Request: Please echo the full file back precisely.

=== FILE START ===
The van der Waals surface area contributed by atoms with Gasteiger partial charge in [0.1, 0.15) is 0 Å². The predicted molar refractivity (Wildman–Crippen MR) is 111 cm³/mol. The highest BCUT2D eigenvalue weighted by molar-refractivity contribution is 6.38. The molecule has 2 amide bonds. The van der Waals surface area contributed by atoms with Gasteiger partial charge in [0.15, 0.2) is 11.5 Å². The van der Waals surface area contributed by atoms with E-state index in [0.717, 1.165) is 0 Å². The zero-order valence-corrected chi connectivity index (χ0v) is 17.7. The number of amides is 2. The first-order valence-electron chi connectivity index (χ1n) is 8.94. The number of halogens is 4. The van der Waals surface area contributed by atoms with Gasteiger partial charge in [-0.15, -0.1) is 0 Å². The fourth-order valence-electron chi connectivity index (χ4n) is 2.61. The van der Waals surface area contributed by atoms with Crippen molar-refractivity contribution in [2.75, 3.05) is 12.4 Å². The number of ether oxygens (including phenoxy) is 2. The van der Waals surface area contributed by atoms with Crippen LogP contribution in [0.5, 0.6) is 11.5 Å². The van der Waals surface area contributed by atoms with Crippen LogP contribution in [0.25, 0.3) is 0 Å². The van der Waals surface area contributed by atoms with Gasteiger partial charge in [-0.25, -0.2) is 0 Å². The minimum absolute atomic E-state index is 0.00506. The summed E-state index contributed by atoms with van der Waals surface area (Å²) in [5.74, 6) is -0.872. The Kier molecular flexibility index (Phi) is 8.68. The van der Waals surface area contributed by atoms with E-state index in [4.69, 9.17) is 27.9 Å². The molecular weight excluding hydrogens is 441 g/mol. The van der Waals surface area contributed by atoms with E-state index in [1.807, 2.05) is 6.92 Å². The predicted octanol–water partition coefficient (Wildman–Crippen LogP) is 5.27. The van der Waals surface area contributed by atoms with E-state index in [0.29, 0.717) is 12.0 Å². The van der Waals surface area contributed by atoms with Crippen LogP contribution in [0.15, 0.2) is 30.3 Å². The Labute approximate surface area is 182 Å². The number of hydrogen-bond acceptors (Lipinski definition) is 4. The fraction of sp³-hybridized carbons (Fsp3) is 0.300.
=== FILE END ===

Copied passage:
The van der Waals surface area contributed by atoms with Gasteiger partial charge in [0.1, 0.15) is 0 Å². The predicted molar refractivity (Wildman–Crippen MR) is 111 cm³/mol. The highest BCUT2D eigenvalue weighted by molar-refractivity contribution is 6.38. The molecule has 2 amide bonds. The van der Waals surface area contributed by atoms with Gasteiger partial charge in [0.15, 0.2) is 11.5 Å². The van der Waals surface area contributed by atoms with E-state index in [0.717, 1.165) is 0 Å². The zero-order valence-corrected chi connectivity index (χ0v) is 17.7. The number of amides is 2. The first-order valence-electron chi connectivity index (χ1n) is 8.94. The number of halogens is 4. The van der Waals surface area contributed by atoms with Gasteiger partial charge in [-0.15, -0.1) is 0 Å². The fourth-order valence-electron chi connectivity index (χ4n) is 2.61. The van der Waals surface area contributed by atoms with Crippen molar-refractivity contribution in [2.75, 3.05) is 12.4 Å². The number of ether oxygens (including phenoxy) is 2. The van der Waals surface area contributed by atoms with Crippen LogP contribution in [0.5, 0.6) is 11.5 Å². The van der Waals surface area contributed by atoms with Crippen LogP contribution in [0.25, 0.3) is 0 Å². The van der Waals surface area contributed by atoms with Gasteiger partial charge in [-0.25, -0.2) is 0 Å². The minimum absolute atomic E-state index is 0.00506. The summed E-state index contributed by atoms with van der Waals surface area (Å²) in [5.74, 6) is -0.872. The Kier molecular flexibility index (Phi) is 8.68. The van der Waals surface area contributed by atoms with E-state index in [4.69, 9.17) is 27.9 Å². The molecular weight excluding hydrogens is 441 g/mol. The van der Waals surface area contributed by atoms with E-state index in [1.807, 2.05) is 6.92 Å². The predicted octanol–water partition coefficient (Wildman–Crippen LogP) is 5.27. The van der Waals surface area contributed by atoms with E-state index in [0.29, 0.717) is 12.0 Å². The van der Waals surface area contributed by atoms with Crippen LogP contribution in [0.15, 0.2) is 30.3 Å². The Labute approximate surface area is 182 Å². The number of hydrogen-bond acceptors (Lipinski definition) is 4. The fraction of sp³-hybridized carbons (Fsp3) is 0.300.